Exploring health risks from climate change in a global context
11 November 2022
Climate change is a global health emergency, with its impacts felt most acutely by vulnerable populations and communities.
A new policy brief from the UK Universities Network and the Egypt Academy of Scientific Research and Technology - that Plymouth Marine Laboratory contributed to - explores these health risks in a global context, setting out key risks and actions towards addressing these.
Dr Gemma Kulk, Phytoplankton Physiologist and Senior Scientist at PML, who co-authored the publication 'Addressing Climate Change Impacts on Health', said:
“We have worked alongside British and Egyptian partners to produce a policy brief that explores the global health risks of climate change, with a focus on Egypt as a case study in the context of COP27.”
“Egypt itself falls into a group of countries particularly vulnerable to the health impacts of climate change, due to the triple effect of the country’s weather.”
‘Low rainfall, hot summers; the nature of the land, desert and delta, large and densely populated cities; and geography, with the country having one main river and a long coastline. With a densely populated Nile Delta region, a rise in sea level would threaten people’s lives, agriculture, access to clean water, and the economy as a whole. Without adaptation measures, as many as 2.4 million people in Egypt are likely to suffer from the risks of floods between 2070 and 2100.’ [Excerpt from the paper]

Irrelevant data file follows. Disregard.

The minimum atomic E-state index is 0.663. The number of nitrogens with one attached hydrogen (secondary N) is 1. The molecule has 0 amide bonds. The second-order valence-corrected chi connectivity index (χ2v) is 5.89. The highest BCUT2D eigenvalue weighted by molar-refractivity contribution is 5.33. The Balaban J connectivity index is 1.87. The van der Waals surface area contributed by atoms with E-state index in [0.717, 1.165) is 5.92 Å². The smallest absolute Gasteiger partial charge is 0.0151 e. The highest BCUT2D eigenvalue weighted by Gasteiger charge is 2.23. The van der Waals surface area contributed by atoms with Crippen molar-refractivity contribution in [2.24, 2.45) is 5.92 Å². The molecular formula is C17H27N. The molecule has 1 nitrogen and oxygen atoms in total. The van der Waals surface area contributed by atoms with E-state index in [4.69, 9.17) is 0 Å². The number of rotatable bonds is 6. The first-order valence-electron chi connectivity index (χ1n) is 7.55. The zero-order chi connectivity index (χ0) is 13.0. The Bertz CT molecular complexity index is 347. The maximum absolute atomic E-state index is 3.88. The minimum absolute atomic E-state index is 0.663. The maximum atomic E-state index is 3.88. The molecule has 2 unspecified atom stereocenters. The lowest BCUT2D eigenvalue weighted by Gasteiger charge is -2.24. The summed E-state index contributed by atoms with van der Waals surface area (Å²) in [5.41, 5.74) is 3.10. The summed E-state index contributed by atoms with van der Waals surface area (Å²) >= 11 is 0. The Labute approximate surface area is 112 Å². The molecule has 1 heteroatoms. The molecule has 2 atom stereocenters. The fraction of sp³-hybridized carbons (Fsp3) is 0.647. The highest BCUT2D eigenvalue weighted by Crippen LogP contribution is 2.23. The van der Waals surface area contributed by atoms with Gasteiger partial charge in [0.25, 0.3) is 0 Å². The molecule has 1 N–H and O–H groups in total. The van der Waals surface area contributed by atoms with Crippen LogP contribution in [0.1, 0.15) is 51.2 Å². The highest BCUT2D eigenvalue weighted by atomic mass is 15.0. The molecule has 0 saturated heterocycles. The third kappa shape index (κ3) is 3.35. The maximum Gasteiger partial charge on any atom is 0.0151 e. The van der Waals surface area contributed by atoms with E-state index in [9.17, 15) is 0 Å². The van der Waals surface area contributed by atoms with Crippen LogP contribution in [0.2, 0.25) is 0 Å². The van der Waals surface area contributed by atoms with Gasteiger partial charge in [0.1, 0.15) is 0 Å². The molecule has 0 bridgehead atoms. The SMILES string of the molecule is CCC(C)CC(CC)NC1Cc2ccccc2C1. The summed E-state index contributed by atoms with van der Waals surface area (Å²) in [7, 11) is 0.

Above: Dr Gemma Kulk speaking on the COP27 panel: ‘The ocean, society, and the drive towards net zero – challenges, opportunities and cross-sectorial responses including business, science, finance, and transport’
Dr Kulk, who is currently in Egypt for COP27, continues:
“Climate change is already having wide-ranging detrimental effects on human health and it is vital that considerations of such health risks are fully taken into account within international climate negotiations. Climate change mitigation and adaptation measures have important co-benefits for health - for example through early warning systems for natural disasters to reduce the risk of waterborne diseases - and there are clear incentives for a joined-up, whole system approach.”